Our recent NHS Equality and Diversity Council Working Group meeting was encouraging and productive, ratifying the transformation of the NHS People Plan’s key drivers into meaningful actions.
Despite our NHS being made up of many different organisations, this year more than ever there’s the feeling of the NHS as one team. People have been redeployed across services and teams in the spirit of a shared endeavour. Therefore, the cultivation of our workforce as we enter a new phase of recovery, driving belonging and growing with an eye on the horizon, is vital. We need to continue looking after our most valuable resource, our people, and foster a sense of belonging whilst growing for the future.
With recovery our priority, what that means will be different for each and every person. Our ultimate goals, however, remain resolute; striving to improve the lives of all, commitment to the quality of care, maintaining respectful relationships and compassionately championing equality. Everybody counts. It feels from the discussions that we’re at the forefront of an improved model for equality, diversity and inclusion in our workplace.
Dr Bola Owolabi, our Director of Health Inequalities, spoke of her team’s focus on equitable access, excellent experience and optimal outcomes, alongside wider determinants of health and life course conditions for the more deprived, people living with a disability and inclusion health groups.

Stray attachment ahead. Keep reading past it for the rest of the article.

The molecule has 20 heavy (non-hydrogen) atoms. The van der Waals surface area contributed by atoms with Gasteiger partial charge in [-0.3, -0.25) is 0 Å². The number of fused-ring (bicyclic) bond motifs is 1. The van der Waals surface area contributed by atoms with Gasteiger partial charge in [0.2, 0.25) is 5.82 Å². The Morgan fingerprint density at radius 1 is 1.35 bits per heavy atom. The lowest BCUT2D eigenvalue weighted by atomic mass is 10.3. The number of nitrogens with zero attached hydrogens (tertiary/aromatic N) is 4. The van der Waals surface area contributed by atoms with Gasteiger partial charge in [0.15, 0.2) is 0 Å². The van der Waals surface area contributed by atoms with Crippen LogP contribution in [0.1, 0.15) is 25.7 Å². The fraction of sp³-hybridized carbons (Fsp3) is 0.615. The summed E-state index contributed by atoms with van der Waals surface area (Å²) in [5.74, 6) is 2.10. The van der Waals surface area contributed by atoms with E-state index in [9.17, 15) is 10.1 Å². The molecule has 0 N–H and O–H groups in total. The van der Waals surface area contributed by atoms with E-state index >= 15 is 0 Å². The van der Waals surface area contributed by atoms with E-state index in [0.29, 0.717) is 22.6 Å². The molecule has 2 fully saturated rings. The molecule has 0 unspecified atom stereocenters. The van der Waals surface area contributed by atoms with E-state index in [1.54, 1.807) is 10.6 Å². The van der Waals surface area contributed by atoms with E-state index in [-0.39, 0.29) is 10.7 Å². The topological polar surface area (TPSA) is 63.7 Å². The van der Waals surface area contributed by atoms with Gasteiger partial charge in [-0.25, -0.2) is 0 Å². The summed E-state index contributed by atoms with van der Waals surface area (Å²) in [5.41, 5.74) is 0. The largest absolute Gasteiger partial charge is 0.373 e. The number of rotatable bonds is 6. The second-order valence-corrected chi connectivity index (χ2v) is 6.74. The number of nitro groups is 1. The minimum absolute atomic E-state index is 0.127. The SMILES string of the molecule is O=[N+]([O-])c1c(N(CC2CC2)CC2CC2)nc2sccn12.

The answers to some challenging questions, such what more the NHS can do to deliver its mission, lie in empowering integrated care systems (ICSs) to lead health and social care provision from primary all the way through to tertiary care – a major success in delivering almost 30 million first vaccination doses, with over 15 million people now fully vaccinated
During the past year, four main priority areas of focus to reduce workforce inequalities are:
- The Model Employer, which aligns with our Workforce race equality standard implementation strategy
- National standards improvement
- Promotion and disciplinary practices
- Supporting the growth and further development of staff networks
I found our discussion around volunteering during COVID-19 truly inspirational. What stood out for me was the myriad ways in which certain areas had made their voluntary response culturally appropriate.
I was also struck by two contributions which go to the heart of equality diversity and inclusion (EDI) thinking.
Firstly, the recognition that EDI staff are both NHS staff and part of the wider community. We hear that for some EDI staff there is a feeling that the role can be “career limiting”. Acknowledging that the role can be challenging, we must do all we can to support colleagues in these important roles.
The newly established NHS Cadets scheme provides a strong link from the service to people and place. This scheme is on track to be 10,000-strong, offering 14 to 18-year-old volunteers from marginalised backgrounds an opportunity to help heal their communities, developing healthcare skills such as first-aid and leadership in the process. This valuable resource is set to become an even more significant part of our dedicated workforce going forward.
Unquestionably, the NHS is at its best when it reflects the diversity of the country, and where the leadership of organisations reflects its workforce. We’ve put ourselves in a good position with the amount of data collected to avoid workforce complacency, but this needs to be championed at board level to make sure that data is reported and thereby acted upon swiftly to make the most emphatic positive impact.
Our collective responsibility is to reduce inequalities, tackle poor health, discrimination and racism with the same commitment and aptitude we uphold to improving patient lives in the NHS. The outcome and actions of these meetings will have a significant part to play in enabling this.